Five years later, three antiaircraft regiments participated in an air defense exercise at Fort Bragg, North Carolina. Antiaircraft artillerymen teamed with Air Corps pursuit aviation squadrons to defend the post against simulated bomber attacks. After the exercise, the participants agreed that the 3-inch gun lacked the range to engage the bombers, which flew above 20,000 feet. The results were described as disappointing in the Coast Artillery Journal.20

Despite the continuing setbacks, the doctrinal objective for the Antiaircraft Artillery was not updated. Even after a decade of technological disappointment during which antiaircraft fire control failed to keep pace with the ability of the airplane to fly faster and faster, the Coast Artillery took no action to redefine their role in support of the field army. The impression remained that an Antiaircraft Artillery regiment per corps was sufficient. In 1938, General John J. Pershing wrote that despite the German successes in the Spanish Civil War the Antiaircraft Artillery was still dominant over the airplane.21

About the same time, Senator Morris Sheppard of Texas described American Antiaircraft Artillery equipment as the best in the world.22 Major General A. H. Sunderland, the Chief of Coast Artillery from 1936 until May 1940, thought that American Antiaircraft Artillery equipment was current. His major concern was that the United States needed much more antiaircraft equipment.23

In 1937, the appropriations for the Coast Artillery increased 12 times over the yearly average for the previous 17 years. General Sunderland believed that the AAA gun remained the cornerstone of the antiaircraft force and he devoted most of the budgetary increases toward the development and standardization of a new big gun, the 90mm, which had more range and a radar to improve its target acquisition. The 90mm gun, M1, was approved for production on 21 March 1940. The M1 was a great improvement over the 3-inch AAA gun, as it fired to an altitude of 39,000 feet. The gun was designed for use an an antiaircraft weapon. Its carriage had two road wheels that had to be folded back, and outriggers emplaced, before firing. The gun could not be depressed below zero degrees elevation, and because of the awkward carriage, without crew initiative, it was not an outstanding antitank weapon. The 90mm gun, M2, was standardized in May 1943. It had four road wheels and could be fired from the travel configuration. Fielded in 1940, the 90mm gun's capabilities would not be tested until the Battle of Kasserine Pass.24 Pessimistic coast artillerymen expected the 90mm to provide an improved defense for point targets in the corps rear; optimists hoped for an overwatch for at least a portion of the corps area.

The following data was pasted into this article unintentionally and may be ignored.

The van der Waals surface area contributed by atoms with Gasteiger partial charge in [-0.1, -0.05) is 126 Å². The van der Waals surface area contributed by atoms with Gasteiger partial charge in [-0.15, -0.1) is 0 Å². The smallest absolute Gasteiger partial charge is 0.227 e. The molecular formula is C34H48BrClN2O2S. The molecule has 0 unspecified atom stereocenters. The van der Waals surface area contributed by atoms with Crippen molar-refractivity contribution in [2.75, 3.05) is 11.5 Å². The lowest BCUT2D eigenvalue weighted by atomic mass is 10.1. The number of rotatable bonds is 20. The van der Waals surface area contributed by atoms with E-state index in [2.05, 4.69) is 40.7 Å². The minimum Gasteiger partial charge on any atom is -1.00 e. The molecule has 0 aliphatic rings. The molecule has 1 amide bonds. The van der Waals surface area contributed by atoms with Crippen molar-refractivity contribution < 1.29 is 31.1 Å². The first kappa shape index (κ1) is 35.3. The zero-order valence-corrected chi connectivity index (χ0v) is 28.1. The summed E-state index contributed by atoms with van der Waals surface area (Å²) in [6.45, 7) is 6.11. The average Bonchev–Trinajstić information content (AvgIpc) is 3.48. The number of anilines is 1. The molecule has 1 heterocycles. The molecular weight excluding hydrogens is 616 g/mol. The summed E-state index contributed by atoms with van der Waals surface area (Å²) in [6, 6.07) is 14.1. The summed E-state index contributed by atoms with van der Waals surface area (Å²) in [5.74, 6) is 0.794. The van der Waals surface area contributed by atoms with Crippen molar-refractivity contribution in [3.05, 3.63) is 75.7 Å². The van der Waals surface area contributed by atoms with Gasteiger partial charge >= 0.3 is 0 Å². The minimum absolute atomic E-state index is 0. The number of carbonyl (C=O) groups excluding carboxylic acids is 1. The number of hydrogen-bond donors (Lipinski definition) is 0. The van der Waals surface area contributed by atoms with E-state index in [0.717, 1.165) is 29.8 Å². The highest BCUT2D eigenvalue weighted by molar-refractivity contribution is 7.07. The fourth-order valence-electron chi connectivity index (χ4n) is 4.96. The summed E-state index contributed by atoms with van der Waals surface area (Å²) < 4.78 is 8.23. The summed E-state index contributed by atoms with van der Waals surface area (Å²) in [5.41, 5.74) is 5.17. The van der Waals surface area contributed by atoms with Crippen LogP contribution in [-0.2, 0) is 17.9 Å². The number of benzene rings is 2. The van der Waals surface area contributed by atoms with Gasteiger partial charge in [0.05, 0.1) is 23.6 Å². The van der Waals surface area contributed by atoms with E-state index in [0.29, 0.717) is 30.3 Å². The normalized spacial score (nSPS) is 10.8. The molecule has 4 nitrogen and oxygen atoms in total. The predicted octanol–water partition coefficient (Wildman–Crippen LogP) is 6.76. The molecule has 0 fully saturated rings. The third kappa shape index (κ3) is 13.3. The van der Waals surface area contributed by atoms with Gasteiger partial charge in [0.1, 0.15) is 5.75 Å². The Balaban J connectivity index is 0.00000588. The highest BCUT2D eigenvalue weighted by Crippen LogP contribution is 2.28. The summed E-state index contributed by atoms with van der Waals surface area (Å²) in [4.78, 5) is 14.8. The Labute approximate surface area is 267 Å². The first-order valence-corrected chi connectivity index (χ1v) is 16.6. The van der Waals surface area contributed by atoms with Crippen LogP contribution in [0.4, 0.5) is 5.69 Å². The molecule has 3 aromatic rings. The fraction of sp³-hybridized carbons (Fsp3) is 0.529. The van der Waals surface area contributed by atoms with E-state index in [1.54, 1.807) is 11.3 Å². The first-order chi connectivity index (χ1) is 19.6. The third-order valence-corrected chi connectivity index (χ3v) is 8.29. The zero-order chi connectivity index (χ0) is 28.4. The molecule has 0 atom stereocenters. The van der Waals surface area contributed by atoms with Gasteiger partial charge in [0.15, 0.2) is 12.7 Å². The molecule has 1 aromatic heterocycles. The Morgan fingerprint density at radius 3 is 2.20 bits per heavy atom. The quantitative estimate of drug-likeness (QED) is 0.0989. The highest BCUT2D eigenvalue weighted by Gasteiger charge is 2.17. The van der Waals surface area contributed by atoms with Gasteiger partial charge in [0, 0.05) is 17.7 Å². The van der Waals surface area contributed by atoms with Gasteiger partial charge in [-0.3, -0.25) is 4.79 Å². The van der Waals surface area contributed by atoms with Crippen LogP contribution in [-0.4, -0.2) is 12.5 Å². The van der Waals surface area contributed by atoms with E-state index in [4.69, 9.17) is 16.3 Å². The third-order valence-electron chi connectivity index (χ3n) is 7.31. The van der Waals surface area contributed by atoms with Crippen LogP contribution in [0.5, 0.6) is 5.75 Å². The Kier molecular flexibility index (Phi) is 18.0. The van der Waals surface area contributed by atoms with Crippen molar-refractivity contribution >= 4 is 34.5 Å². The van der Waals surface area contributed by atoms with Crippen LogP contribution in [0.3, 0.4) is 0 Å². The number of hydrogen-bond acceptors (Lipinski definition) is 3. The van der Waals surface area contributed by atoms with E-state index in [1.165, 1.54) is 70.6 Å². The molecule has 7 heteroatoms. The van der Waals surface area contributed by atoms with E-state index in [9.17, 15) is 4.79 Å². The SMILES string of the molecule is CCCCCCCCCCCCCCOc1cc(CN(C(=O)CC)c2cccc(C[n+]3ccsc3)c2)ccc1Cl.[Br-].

While internal analysis and external expectations caused the Coast Artillery to focus their doctrinal thinking on the defense of the corps rear area, they remained candid about their inability to defend the units in contact with the enemy. The strong emphasis on gun development occurred after 1932, after the War Department rejected the Coast Artillery's attempts to include Antiaircraft Artillery in the division. The Coast Artillery, the most technically oriented branch in the United States Army, concentrated on the development of big guns and fire control because it was their inclination to do so and because it was the only antiaircraft mission assigned to them.

In 1939, the low-altitude Antiaircraft Artillery capability in the United States Army was resident in the automatic weapons battalions in the Antiaircraft Artillery regiments. The AAA machine guns provided low-altitude coverage for the assets protected by the regiment and complemented the gun battalion. Independent operations by the automatic weapons battalion were considered unfeasible.

That year, the War Department directed the Coast Artillery to create separate Antiaircraft Artillery battalions that could operate without regimental logistical assistance and provide low-altitude antiaircraft defense. The Coast Artillery objected, arguing that the regiment was the only organization capable of defense against fighters and bombers, both day and night. The Army staff understood, but argued that the management of Coast Artillery regiments during mobilization was onerous due to the broad variety of weapons and personnel specialties found in the organization. Finding one location for a regiment to train was difficult.25